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16h
comment Is a hamburger considered a sandwich?
Rissoles are typically served on a plate with gravy and veggies but though I've never had one it turns out there is indeed such a thing as a rissole sandwich. In fact you just remind me that whereas in the US you just have fries but in Australia we used to just have chips, but since McDonalds and co made their mark some decades ago we now have two platonic ideals, one for chips and one for fries. It's no different really from how we view a burger as having somehow a different Platonic essence from a sandwich. (or whatever the right term is.)
16h
comment Is a hamburger considered a sandwich?
There is a field in either linguistics or philosophy that relates to how different people categorize objects "between" the classical or standard or typical forms. Unfortunately I'm having no luck at all finding what the field is called. Could be something with "Platonic forms". Anyway this is a known and studied phenomenon and I'm not making it up.
16h
comment Is a hamburger considered a sandwich?
Now you're just telling people how their own native dialect works and their own mind works. I wouldn't think of that as a hamburger but feel free to make up my mind for me if you don't want to learn about. And thanks for the analysis.
1d
comment Is a hamburger considered a sandwich?
That actually looks like a (ridiculous) "club sandwich"! (-:
1d
comment Is a hamburger considered a sandwich?
I see a photo of a rissole sandwich.
May
16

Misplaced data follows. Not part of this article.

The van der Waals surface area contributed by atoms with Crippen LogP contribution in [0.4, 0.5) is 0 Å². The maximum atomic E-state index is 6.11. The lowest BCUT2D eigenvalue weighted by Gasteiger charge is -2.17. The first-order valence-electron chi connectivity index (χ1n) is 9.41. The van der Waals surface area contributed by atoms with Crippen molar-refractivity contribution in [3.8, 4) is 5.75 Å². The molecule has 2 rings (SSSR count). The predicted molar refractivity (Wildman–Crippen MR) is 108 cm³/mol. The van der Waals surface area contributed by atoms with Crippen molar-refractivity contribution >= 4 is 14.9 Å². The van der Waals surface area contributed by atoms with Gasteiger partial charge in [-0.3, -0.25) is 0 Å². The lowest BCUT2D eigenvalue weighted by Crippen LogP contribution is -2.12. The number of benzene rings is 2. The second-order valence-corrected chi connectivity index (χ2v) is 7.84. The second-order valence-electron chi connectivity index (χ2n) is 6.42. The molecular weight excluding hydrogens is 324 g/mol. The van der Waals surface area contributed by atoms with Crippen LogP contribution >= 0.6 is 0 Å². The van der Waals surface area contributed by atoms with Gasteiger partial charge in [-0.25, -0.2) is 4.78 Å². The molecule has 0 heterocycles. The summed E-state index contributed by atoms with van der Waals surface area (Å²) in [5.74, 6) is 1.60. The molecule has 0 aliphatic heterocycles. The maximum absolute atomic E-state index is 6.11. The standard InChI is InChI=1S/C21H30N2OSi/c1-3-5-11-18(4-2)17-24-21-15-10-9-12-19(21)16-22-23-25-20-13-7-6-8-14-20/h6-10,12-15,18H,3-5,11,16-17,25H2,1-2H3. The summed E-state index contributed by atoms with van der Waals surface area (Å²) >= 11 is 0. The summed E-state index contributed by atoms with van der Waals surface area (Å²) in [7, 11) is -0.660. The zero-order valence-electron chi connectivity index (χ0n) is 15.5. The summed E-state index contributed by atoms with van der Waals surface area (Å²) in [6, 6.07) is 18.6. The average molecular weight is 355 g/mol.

comment Is a hamburger considered a sandwich?
In fact all the answers are describing their native speaker intuitions. Some of them think they're describing natural ontologies or etymologies, just there's more Americans in this discussion. This dividing of senses in the minds of speakers is one of the most fascinating things in languages. Try it with "kebab", "shawarma", "doner", etc across languages!
May
16
comment Is a hamburger considered a sandwich?
@HotLicks: Etymological fallacy will get you nowhere though. Francis describes how language actually works in describing their native speaker intuition. Is a glass a cup? Is a door a gate?
May
16
revised Is a hamburger considered a sandwich?
++
May
16
comment Is a hamburger considered a sandwich?
Where to ask a question? History.SE? I might try Quora for this one ... What form of bread is most likely to have been used in when the Earl invented the sandwich?
May
16
comment Is a hamburger considered a sandwich?
We don't have hoagies. Are they like subs, which we also don't have but we're used to Subway now (-:
May
16
revised Is a hamburger considered a sandwich?
on hamburger patties being rissoles
May
16
comment Is a hamburger considered a sandwich?
I think the Earl had very chunky slices he hacked straight off the loaf himself. Didn't mention him for the same reason I haven't spotted anyone mention sausage originally from Hamburg yet. I did think about both as I was enjoying this QA though.
May
16
answered Is a hamburger considered a sandwich?
Apr
14
awarded  Popular Question
Apr
8
comment Is there any English word in which “ph” is not pronounced as “f”?
@Malvolio: The Greek names in Australia are always with /f/. The pan-European name with many spelling variants including "Stephan" are all with /f/. Stephen/Steven/Steve are all with /v/. I've never heard of Stephan becoming Steve but would consider that a nickname. I've never heard in English /steef/ as a male name but /stef/ as a female name in not rare, usually a short form of "Stephanie".
Apr
7
answered Is there any word for “small hand written note/letter” in English?
Apr
7
comment Is there any English word in which “ph” is not pronounced as “f”?
@jamesqf: I've never heard Stephen pronounced with an 'f' and I'm a native English speaker who's been to most English speaking countries. Can you find us a YouTube like or something?
Mar
27
comment Is it “kelly pool” or “Kelly pool”?
Apparently the person it's named after wasn't named Kelly though - but at that point I stopped reading further (-:
Mar
27
comment Is it “kelly pool” or “Kelly pool”?
The Wikipedia article uses lowercase but it may be named after a person or at least be perceived to be. I don't have access to a nice fat descriptive OED or Websters here though (-:
Mar
27
asked Is it “kelly pool” or “Kelly pool”?